Thursday, April 8, 2010

Christian Students Claim Calif. Law School Discriminated Against Group When It Denied Student Funding

clipped from
( – The U.S. Supreme Court later this month will hear what both sides agree will be one of the most important religious freedom cases to come before the court in years.

The case centers on a Christian Legal Society affiliate that was denied certification by a public university law school because the law students’ group requires its members to share core religious beliefs.

Advocates for the Christian law students said the law school engaged in what amounts to viewpoint discrimination against the student group.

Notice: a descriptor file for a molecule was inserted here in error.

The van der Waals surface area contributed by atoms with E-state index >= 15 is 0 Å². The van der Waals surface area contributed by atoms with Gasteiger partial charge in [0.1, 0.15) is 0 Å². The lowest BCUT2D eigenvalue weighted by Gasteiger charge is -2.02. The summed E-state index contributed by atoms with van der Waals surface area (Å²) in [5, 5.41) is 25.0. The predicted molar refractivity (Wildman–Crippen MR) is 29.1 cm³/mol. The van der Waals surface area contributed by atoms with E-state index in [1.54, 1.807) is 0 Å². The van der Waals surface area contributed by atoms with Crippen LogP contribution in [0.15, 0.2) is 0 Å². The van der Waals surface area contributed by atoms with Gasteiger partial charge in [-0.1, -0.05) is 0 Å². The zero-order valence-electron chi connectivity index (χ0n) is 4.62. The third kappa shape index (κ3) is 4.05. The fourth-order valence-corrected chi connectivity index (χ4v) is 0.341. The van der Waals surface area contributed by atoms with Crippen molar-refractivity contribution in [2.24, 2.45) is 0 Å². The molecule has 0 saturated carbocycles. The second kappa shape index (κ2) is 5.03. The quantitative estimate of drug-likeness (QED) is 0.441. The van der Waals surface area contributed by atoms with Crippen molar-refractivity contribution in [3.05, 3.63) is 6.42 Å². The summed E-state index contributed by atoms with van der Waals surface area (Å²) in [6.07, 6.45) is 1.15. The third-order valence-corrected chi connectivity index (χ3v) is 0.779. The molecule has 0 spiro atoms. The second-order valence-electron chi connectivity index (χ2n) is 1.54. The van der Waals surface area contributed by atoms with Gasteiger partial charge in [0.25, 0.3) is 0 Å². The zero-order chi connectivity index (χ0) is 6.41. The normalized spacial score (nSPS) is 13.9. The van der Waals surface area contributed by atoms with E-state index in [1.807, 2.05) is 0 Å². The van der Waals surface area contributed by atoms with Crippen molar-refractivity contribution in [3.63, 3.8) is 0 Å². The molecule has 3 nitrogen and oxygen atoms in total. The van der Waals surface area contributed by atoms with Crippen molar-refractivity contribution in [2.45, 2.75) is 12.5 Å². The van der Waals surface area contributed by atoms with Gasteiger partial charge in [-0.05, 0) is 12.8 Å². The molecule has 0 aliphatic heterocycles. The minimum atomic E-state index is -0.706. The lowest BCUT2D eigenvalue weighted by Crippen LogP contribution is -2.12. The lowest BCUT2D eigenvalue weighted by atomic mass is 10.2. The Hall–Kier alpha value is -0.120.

At issue: in order to become a core member or a leader within CLS, members had to profess the particular views of the group -- including a pledge of intent to limit sex to the confines of traditional marriage.

Discrimination on the basis of religion is a violation of federal anti-discrimination law.
“No one else (was) thrown out, only those who believe in traditional views of marriage, so it’s not a disparate impact, it’s the only application of the policy.”
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